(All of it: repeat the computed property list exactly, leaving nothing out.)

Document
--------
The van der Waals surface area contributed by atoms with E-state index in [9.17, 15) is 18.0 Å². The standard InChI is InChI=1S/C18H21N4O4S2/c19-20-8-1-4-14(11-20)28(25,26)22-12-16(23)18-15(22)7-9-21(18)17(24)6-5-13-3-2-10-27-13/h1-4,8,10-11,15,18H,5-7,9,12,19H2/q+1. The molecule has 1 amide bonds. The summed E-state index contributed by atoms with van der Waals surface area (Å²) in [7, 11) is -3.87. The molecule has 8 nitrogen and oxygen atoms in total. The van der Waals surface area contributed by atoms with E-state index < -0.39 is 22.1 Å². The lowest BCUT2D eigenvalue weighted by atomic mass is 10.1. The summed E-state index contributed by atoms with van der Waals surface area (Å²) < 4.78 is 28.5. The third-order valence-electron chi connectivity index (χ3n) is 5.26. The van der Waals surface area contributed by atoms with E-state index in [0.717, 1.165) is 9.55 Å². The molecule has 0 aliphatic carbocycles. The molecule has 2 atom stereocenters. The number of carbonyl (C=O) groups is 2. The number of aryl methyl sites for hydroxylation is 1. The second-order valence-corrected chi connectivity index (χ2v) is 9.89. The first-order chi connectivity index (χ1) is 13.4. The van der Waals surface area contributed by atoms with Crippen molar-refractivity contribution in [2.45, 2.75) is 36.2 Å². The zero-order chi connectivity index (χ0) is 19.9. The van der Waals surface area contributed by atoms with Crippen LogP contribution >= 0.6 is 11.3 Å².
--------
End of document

The van der Waals surface area contributed by atoms with E-state index in [9.17, 15) is 18.0 Å². The standard InChI is InChI=1S/C18H21N4O4S2/c19-20-8-1-4-14(11-20)28(25,26)22-12-16(23)18-15(22)7-9-21(18)17(24)6-5-13-3-2-10-27-13/h1-4,8,10-11,15,18H,5-7,9,12,19H2/q+1. The molecule has 1 amide bonds. The summed E-state index contributed by atoms with van der Waals surface area (Å²) in [7, 11) is -3.87. The molecule has 8 nitrogen and oxygen atoms in total. The van der Waals surface area contributed by atoms with E-state index < -0.39 is 22.1 Å². The lowest BCUT2D eigenvalue weighted by atomic mass is 10.1. The summed E-state index contributed by atoms with van der Waals surface area (Å²) < 4.78 is 28.5. The third-order valence-electron chi connectivity index (χ3n) is 5.26. The van der Waals surface area contributed by atoms with E-state index in [0.717, 1.165) is 9.55 Å². The molecule has 0 aliphatic carbocycles. The molecule has 2 atom stereocenters. The number of carbonyl (C=O) groups is 2. The number of aryl methyl sites for hydroxylation is 1. The second-order valence-corrected chi connectivity index (χ2v) is 9.89. The first-order chi connectivity index (χ1) is 13.4. The van der Waals surface area contributed by atoms with Crippen molar-refractivity contribution in [2.45, 2.75) is 36.2 Å². The zero-order chi connectivity index (χ0) is 19.9. The van der Waals surface area contributed by atoms with Crippen LogP contribution >= 0.6 is 11.3 Å².